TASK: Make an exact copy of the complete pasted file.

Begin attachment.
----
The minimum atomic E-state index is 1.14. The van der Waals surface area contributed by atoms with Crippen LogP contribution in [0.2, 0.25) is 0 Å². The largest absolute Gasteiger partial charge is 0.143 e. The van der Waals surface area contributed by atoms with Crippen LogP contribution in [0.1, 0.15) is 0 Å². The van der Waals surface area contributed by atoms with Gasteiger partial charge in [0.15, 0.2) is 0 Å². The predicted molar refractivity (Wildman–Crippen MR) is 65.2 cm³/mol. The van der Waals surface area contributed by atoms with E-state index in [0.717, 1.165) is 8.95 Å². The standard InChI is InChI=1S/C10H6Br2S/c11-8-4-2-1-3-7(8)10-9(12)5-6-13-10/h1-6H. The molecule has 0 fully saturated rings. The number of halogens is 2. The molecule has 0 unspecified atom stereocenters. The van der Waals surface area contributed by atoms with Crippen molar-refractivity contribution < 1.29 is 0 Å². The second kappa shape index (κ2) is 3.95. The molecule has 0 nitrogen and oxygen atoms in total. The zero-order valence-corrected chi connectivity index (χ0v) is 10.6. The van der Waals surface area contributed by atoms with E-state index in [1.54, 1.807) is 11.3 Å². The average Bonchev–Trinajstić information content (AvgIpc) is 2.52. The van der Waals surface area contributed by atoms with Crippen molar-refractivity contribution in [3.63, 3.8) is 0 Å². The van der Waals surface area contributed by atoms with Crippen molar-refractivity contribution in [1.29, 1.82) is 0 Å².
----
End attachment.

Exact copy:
The minimum atomic E-state index is 1.14. The van der Waals surface area contributed by atoms with Crippen LogP contribution in [0.2, 0.25) is 0 Å². The largest absolute Gasteiger partial charge is 0.143 e. The van der Waals surface area contributed by atoms with Crippen LogP contribution in [0.1, 0.15) is 0 Å². The van der Waals surface area contributed by atoms with Gasteiger partial charge in [0.15, 0.2) is 0 Å². The predicted molar refractivity (Wildman–Crippen MR) is 65.2 cm³/mol. The van der Waals surface area contributed by atoms with E-state index in [0.717, 1.165) is 8.95 Å². The standard InChI is InChI=1S/C10H6Br2S/c11-8-4-2-1-3-7(8)10-9(12)5-6-13-10/h1-6H. The molecule has 0 fully saturated rings. The number of halogens is 2. The molecule has 0 unspecified atom stereocenters. The van der Waals surface area contributed by atoms with Crippen molar-refractivity contribution < 1.29 is 0 Å². The second kappa shape index (κ2) is 3.95. The molecule has 0 nitrogen and oxygen atoms in total. The zero-order valence-corrected chi connectivity index (χ0v) is 10.6. The van der Waals surface area contributed by atoms with E-state index in [1.54, 1.807) is 11.3 Å². The average Bonchev–Trinajstić information content (AvgIpc) is 2.52. The van der Waals surface area contributed by atoms with Crippen molar-refractivity contribution in [3.63, 3.8) is 0 Å². The van der Waals surface area contributed by atoms with Crippen molar-refractivity contribution in [1.29, 1.82) is 0 Å².